Adolfo on the panga Dos Hermanos, is continually proving me wrong about the roosterfish action here this last month. Fishing his 19th day straight, of a total of 25 days, with his French man and wife team they really found the roosters up north again.
Using spin rods with surface poppers and live bait, they came back to port with 10 roosterfish flags flying.
Inshore action has been very good for light line conventional gear fishermen, with a variety of sierras, black skipjack, and medium sized jack crevalle..Ed Kunze
Current Zihuatanejo Weather http://tiny.cc/zihuatanejo582
Cabo San Lucas
So far the January billfish bonanza that has occurred for the past several years has not materialized. Hopefully, the show is just late getting started, but as each day passes hope is replaced with disappointment.
There are fish out there, but they don't want to bite. A few boats released fish or two, but they were few and far between. For the most part, seeing the fish was the best anglers could do. Most of the fish were in the cold water on the Pacific side, or just along the temperature break on the east side of the cold water plume.
Yellowfin tuna fishing continues to be a hit-or-miss proposition. The most consistent action was close to shore between the Palmilla resort and the Inman Bank for boats that slow-trolled live bait or chummed with sardina. Most of the fish were small but there were two or three fish to 35 pounds. Offshore, the white-bellied porpoise was key…there were very few fish found that were not associated with them. One of the largest groups of porpoise seen in a very long time showed up 30 miles to the south. There were porpoise to the horizon as well, and a mix of yellowfin with them, bigger fish in one spot, smaller fish in another.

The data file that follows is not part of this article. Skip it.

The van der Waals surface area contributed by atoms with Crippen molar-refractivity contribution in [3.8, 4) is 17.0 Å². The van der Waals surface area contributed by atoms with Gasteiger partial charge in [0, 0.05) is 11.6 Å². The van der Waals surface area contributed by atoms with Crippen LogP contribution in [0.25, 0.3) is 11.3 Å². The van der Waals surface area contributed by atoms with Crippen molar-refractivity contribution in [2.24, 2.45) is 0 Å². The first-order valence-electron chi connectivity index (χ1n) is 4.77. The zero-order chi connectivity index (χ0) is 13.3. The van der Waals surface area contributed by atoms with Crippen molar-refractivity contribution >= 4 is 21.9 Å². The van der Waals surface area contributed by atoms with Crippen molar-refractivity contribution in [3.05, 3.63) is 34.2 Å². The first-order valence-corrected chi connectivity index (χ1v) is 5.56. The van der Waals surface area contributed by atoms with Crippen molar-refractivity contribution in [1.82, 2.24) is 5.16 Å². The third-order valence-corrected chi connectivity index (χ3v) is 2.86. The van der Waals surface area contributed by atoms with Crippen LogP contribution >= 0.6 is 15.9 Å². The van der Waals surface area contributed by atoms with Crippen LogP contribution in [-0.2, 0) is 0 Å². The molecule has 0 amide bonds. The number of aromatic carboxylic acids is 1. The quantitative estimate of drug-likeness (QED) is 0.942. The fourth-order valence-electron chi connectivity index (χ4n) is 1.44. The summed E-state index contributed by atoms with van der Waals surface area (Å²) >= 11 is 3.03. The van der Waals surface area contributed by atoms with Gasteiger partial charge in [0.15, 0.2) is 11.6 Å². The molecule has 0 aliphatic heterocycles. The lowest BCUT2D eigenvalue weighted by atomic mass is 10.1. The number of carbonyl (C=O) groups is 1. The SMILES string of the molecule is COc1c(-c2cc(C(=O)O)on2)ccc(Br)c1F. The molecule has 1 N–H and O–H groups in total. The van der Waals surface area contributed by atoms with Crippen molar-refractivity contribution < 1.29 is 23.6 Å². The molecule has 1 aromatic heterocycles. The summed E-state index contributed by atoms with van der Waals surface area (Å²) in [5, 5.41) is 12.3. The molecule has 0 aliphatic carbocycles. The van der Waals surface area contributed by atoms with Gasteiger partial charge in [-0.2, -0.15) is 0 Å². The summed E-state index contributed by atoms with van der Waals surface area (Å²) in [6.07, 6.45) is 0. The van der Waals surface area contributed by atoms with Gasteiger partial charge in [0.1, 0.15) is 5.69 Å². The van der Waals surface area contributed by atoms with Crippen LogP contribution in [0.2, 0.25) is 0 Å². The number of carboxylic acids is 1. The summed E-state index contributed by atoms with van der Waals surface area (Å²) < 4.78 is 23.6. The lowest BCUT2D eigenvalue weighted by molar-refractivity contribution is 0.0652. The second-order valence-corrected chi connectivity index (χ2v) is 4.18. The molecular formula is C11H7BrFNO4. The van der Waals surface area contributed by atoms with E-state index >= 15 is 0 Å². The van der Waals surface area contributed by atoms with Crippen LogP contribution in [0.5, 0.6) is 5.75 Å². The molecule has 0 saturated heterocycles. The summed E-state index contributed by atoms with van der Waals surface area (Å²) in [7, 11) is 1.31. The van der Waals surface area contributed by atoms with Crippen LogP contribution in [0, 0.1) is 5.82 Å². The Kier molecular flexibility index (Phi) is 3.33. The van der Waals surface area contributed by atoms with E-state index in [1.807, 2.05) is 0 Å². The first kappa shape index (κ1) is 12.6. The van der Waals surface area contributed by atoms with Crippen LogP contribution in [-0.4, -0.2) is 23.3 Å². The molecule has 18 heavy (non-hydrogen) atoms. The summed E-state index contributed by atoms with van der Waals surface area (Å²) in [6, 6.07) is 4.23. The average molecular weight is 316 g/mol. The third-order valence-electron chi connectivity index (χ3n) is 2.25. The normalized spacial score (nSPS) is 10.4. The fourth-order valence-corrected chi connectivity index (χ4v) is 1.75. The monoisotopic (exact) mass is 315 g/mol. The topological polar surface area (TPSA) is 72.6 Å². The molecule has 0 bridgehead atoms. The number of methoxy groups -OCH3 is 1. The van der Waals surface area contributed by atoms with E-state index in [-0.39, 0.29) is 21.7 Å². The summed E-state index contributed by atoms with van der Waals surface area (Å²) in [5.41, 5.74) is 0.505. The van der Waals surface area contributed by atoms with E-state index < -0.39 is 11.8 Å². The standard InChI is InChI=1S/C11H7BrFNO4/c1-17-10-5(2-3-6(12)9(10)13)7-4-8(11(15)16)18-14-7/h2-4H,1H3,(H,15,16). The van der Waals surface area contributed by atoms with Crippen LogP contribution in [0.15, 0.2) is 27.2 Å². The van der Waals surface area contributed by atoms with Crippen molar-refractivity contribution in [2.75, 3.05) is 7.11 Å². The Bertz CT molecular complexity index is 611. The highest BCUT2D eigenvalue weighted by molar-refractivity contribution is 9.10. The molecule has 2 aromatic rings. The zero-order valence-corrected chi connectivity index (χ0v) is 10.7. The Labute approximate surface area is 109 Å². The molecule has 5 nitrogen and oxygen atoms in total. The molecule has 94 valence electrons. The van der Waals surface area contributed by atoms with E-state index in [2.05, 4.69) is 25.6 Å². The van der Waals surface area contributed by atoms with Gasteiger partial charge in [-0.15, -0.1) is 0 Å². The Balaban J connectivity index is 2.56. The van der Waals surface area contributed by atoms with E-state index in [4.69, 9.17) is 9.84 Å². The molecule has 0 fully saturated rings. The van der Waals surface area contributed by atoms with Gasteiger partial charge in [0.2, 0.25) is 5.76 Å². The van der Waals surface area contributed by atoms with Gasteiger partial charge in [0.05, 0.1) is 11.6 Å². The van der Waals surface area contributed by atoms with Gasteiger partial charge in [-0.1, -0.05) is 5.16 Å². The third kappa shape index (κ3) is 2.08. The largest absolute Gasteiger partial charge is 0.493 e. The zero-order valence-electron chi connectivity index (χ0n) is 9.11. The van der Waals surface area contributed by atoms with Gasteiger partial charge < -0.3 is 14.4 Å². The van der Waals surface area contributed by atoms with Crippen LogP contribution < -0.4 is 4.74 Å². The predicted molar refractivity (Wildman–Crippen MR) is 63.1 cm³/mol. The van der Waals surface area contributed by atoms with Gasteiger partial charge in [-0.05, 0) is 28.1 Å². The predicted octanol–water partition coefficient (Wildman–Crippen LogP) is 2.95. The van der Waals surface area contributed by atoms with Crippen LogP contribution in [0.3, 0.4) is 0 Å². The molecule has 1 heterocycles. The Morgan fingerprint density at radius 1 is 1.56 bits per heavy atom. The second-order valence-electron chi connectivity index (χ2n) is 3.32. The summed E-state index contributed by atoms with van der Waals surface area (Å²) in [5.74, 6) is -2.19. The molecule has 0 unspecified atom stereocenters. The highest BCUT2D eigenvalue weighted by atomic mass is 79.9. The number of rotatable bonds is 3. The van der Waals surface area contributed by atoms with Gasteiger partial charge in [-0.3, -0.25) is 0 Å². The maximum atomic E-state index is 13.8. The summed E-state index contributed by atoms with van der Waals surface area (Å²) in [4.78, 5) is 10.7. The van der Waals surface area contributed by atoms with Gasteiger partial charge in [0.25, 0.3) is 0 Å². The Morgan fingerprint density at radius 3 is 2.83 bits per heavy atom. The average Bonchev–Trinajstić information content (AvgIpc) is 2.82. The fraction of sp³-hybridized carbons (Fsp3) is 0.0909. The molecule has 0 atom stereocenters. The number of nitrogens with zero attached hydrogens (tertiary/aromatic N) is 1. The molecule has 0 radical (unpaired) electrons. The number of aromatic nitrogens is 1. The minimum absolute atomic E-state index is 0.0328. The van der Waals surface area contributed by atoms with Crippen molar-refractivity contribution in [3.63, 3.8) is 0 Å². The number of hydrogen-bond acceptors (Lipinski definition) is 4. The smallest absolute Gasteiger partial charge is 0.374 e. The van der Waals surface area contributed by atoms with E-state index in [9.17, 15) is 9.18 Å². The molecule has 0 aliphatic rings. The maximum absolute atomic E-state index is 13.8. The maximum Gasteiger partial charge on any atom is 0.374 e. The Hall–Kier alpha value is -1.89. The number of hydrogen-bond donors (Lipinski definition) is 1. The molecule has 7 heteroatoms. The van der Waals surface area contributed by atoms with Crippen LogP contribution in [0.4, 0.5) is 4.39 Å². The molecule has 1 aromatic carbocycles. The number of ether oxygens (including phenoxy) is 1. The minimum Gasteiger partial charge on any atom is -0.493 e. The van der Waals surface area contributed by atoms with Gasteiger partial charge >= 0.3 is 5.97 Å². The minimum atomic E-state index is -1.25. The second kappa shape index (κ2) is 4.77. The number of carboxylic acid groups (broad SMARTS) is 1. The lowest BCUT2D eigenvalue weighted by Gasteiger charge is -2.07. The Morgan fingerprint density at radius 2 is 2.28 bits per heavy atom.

Dorado are also among the missing forcing many boats to find other alternatives. There are still fish out there as many boats have shown this week, but there are no consistent concentrations. A few boats came in with catches, some with four of five fish to 30 pounds, some with just a couple, but most of the boats did not get any at all.
Lots of sierra biting inshore and always the 'go to' if the yellowtail and amberjack aren't biting. Even some of the cruisers are stopping for sierra, just to make sure their clients catch something!.…George and Mary Landrum
Current Cabo Weather http://tiny.cc/cabo191
About The Author: Captain Gary Graham
Company: Baja On The Fly
Area Reporting: Below the Border
Bio: In 1978 Gary Graham, in his 23' skiff, battled 13 hours to catch a 209 lb. broadbill swordfish. This experience made him a fisherman for life. Gary then set world bluewater records with light lines and collected fishing honors: the L.A. Billfish Club award for proficiency with light tackle, first places in billfish tournaments and the 1987 California billfish championship. He was also executive director of the National Coalition for Marine Conservation. In 1988 Motor Yacht magazine pronounced Gary one of the top 10 anglers in the U.S. About this time Gary also "converted" his considerable fishing talents to fly angling. In 1989 Gary and his wife Yvonne began their lifelong dream of near full-time residence in Baja's famed East Cape fishing region. The duo started Baja's first Orvis endorsed fly fishing guide and instruction operation. Today "Baja On The Fly" is a pioneer in saltwater fly angling in the fish-rich waters of Southern Baja. These days Gary guides fly anglers, represents Baja to the International Game Fish Association and speaks on the lure of Baja saltwater fly fishing at numerous classes, seminars and workshops. As if to complete the circle from record-setting, bluewater angler to flyfishing expert, Gary recently set a fly fishing world record in Baja, while fishing from the beach, right in front of his home!